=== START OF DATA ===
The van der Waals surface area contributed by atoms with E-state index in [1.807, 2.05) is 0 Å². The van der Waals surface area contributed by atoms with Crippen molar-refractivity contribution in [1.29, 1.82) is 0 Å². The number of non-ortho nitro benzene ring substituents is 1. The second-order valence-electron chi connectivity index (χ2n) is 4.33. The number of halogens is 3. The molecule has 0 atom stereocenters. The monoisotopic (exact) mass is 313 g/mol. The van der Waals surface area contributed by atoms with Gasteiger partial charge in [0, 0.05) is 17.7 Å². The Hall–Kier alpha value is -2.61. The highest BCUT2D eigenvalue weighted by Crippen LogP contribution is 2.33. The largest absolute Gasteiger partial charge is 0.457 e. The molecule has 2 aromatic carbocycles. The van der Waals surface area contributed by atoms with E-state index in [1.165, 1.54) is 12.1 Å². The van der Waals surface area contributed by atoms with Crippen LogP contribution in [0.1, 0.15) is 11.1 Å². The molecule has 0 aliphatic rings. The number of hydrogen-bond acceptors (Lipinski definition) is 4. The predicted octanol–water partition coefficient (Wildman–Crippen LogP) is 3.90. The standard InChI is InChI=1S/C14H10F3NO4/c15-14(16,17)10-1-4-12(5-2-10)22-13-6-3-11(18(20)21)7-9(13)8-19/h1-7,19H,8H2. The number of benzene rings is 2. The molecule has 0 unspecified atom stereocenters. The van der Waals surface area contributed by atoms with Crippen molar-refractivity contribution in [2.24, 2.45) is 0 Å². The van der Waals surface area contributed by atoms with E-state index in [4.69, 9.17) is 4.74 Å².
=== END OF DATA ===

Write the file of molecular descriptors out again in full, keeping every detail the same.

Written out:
The van der Waals surface area contributed by atoms with E-state index in [1.807, 2.05) is 0 Å². The van der Waals surface area contributed by atoms with Crippen molar-refractivity contribution in [1.29, 1.82) is 0 Å². The number of non-ortho nitro benzene ring substituents is 1. The second-order valence-electron chi connectivity index (χ2n) is 4.33. The number of halogens is 3. The molecule has 0 atom stereocenters. The monoisotopic (exact) mass is 313 g/mol. The van der Waals surface area contributed by atoms with Gasteiger partial charge in [0, 0.05) is 17.7 Å². The Hall–Kier alpha value is -2.61. The highest BCUT2D eigenvalue weighted by Crippen LogP contribution is 2.33. The largest absolute Gasteiger partial charge is 0.457 e. The molecule has 2 aromatic carbocycles. The van der Waals surface area contributed by atoms with E-state index in [1.165, 1.54) is 12.1 Å². The van der Waals surface area contributed by atoms with Crippen LogP contribution in [0.1, 0.15) is 11.1 Å². The molecule has 0 aliphatic rings. The number of hydrogen-bond acceptors (Lipinski definition) is 4. The predicted octanol–water partition coefficient (Wildman–Crippen LogP) is 3.90. The standard InChI is InChI=1S/C14H10F3NO4/c15-14(16,17)10-1-4-12(5-2-10)22-13-6-3-11(18(20)21)7-9(13)8-19/h1-7,19H,8H2. The number of benzene rings is 2. The molecule has 0 unspecified atom stereocenters. The van der Waals surface area contributed by atoms with Crippen molar-refractivity contribution in [2.24, 2.45) is 0 Å². The van der Waals surface area contributed by atoms with E-state index in [4.69, 9.17) is 4.74 Å².